The men have just finished saying their namaaz and are enjoying their last cup of tea before they begin their rozaa. Next to Siraj’s thella is another one that sells omelets and bread. The brothers who own it try to communicate with us, but one is dumb and the other deaf. The one who’s deaf tries to tell us their names while the one who’s dumb tries to ask for a phone number. We write down the office phone number which is quickly circulated around. The pile of egg shells in a pail attached to their thella are a sign of the breakfast-business being good today.

Ramzaan means assured sale of popular food like kulchaas and nihaaris in small shops, kheer and tea at others. We walk down the lane and the stray dogs follow us to the chauraha, another little shop has a crowd that is equally taken aback to see the three of us walking towards them. Some stay put while others make themselves scarce. Tea seller ‘Ayodhya’ is making a last pot full of tea, his business is definitely good and he stays up for all the rozedaars to finish sehri before he packs up and goes home. The shops look eerie and looking through the darkness Vaidehi and I stand still watching three men on the footsteps of one of the shops, sleeping on each others feet. Below them is a clogged drain and rolling off the steps would mean falling into it or onto the road. We are waiting for Vishal sir, our photographer to come. We promised the shopkeepers and the crowd that the photographer would be coming, losing credibility here does not seem feasible!

Finally there’s an azaan and we cover our heads, walking up to a small shop that is selling biryaani and kulchaa niharis. “Haji Sahib ki biryaani”, ghosht is for 11 rupees, pai 9 and goodaa 8. No one is eating now, everyone is cleaning up their tables and utensils. Business is over for the day. Vishal sir arrives, clicks pictures which everyone wants to be in! The perfect goodbye to the rozedaars. Next stop, Chowk.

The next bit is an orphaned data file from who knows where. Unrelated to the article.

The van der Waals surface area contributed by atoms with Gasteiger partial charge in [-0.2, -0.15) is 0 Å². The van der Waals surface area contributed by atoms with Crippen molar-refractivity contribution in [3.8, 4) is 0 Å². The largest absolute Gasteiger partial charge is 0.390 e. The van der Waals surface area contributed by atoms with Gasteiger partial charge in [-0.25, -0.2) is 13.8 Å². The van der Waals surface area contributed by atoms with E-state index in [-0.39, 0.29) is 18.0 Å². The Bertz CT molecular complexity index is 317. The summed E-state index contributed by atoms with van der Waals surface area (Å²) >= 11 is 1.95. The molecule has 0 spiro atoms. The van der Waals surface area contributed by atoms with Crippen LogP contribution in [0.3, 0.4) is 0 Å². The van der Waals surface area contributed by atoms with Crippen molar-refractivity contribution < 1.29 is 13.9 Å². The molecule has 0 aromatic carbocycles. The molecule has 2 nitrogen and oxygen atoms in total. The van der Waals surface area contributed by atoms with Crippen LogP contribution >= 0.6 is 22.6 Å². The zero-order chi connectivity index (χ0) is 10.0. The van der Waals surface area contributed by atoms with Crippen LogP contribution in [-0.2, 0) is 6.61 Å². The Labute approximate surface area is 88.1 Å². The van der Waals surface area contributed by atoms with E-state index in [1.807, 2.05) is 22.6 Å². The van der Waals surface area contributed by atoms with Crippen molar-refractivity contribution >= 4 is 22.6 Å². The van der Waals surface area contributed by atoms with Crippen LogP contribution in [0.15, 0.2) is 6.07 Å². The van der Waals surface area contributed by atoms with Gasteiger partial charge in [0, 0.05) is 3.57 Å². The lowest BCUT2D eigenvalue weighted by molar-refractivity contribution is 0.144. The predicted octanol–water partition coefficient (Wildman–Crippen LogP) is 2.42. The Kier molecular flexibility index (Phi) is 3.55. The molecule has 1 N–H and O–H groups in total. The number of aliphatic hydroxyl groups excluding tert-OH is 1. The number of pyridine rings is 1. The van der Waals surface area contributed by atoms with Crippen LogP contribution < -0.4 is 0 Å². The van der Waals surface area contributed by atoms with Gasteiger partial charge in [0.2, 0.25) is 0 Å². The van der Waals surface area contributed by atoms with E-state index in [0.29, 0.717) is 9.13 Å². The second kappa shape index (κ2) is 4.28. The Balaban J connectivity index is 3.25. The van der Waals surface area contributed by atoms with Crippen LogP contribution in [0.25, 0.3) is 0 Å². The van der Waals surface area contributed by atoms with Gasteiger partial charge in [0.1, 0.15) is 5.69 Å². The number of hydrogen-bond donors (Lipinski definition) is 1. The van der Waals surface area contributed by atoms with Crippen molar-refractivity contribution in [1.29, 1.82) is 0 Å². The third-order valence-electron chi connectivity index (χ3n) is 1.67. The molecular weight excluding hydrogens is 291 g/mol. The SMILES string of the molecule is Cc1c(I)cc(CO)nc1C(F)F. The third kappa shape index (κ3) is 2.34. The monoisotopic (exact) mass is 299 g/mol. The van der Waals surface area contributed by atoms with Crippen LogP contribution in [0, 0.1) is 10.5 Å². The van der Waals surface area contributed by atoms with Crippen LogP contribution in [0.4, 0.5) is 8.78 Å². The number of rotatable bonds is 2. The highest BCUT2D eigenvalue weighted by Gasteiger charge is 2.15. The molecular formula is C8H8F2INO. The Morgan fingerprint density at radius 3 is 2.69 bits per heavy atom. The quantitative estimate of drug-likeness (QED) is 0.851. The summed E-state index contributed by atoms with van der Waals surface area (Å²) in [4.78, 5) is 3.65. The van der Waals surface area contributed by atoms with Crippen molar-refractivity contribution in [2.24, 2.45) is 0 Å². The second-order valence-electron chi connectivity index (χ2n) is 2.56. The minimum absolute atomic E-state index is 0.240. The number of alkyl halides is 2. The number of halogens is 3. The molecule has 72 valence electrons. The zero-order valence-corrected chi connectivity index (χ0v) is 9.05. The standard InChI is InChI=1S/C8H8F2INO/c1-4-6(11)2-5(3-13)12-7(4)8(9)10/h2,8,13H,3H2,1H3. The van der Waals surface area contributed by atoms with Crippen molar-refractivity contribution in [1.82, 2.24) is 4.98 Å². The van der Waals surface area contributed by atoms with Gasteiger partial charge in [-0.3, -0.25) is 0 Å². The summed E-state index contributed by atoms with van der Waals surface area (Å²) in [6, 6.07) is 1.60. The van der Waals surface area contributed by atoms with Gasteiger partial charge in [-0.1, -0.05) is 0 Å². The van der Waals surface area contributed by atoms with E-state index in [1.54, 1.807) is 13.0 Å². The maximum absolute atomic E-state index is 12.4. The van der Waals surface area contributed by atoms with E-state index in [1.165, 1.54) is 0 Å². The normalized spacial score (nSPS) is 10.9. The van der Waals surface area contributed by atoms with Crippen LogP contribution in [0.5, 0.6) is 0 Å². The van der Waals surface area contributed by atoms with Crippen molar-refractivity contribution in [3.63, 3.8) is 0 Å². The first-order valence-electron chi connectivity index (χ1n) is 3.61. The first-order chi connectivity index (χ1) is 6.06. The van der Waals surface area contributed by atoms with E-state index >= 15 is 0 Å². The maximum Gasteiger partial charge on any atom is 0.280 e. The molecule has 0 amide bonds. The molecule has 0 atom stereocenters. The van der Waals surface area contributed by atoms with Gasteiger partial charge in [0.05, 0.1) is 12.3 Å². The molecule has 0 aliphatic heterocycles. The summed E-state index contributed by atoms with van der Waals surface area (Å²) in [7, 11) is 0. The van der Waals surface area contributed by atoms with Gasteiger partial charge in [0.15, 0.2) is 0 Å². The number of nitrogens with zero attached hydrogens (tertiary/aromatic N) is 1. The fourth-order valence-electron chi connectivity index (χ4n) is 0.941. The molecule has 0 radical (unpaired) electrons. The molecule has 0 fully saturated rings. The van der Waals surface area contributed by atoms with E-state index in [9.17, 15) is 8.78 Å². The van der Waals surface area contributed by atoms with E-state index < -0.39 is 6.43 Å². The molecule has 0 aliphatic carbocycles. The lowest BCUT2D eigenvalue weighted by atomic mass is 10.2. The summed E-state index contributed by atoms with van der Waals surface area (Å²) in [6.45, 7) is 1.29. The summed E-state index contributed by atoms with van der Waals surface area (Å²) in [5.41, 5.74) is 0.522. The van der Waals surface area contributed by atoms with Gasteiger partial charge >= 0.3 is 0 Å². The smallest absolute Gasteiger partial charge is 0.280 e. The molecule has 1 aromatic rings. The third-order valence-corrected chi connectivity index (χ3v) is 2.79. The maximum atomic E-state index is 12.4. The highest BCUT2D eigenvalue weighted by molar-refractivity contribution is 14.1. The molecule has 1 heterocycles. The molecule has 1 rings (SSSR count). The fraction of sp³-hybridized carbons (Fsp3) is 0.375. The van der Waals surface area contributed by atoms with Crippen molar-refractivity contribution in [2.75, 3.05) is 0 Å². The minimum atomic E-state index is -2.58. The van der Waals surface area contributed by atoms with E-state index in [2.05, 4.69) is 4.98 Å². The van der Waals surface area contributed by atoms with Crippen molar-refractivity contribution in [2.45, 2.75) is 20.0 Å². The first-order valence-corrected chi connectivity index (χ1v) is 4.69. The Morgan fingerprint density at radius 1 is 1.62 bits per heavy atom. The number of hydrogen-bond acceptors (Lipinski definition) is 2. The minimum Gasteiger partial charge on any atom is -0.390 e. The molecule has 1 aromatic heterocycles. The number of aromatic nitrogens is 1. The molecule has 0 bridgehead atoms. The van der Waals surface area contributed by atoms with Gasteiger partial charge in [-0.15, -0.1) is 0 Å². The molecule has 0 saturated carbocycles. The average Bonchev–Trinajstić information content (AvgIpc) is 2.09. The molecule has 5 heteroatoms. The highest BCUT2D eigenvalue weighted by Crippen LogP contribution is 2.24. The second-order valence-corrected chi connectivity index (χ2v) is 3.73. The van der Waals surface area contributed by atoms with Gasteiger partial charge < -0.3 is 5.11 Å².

During the drive to Chowk, this intern shivers as she sees a pile of garbage burning in a corner… all this darkness and desolateness is disconcerting but we aren’t alone. As we pass the chota imambara, we stop at the well lit little restaurant. Ashfaq is selling lacchas, tea, samosas, mithai, sabzi, curd. His shop looks rich but he isn’t too happy with his business, “It could be better!” We saunter off to the Akbari gate lane and walk down… a ragpicker and his daughter rushing past tell us the kulchaa nihari shops at Akbari gate are all closed and we’re late. We begin our walk back, I get spooked by the man sitting outside on a chair saying “Jai ram” to all passers by.

At the crossing sits an old man with a mountain of leaves, “Are those datun?” questions Ma’am he laughs and says “Kathal leaves for goats”. At 5:00 a.m. this part of the world sure does look different. Small corner shops with little boys for waiters are cleaning up after the rozedaars have left, “Kulchaas for four rupees and nihaari for seven”. An inexpensive way to seal your day.

We weren’t brave enough to chew meat at that hour but the pink tea was delicious. Our Sehri saunter ends at 5:30 as we slip back into familiar surroundings and me into my bed.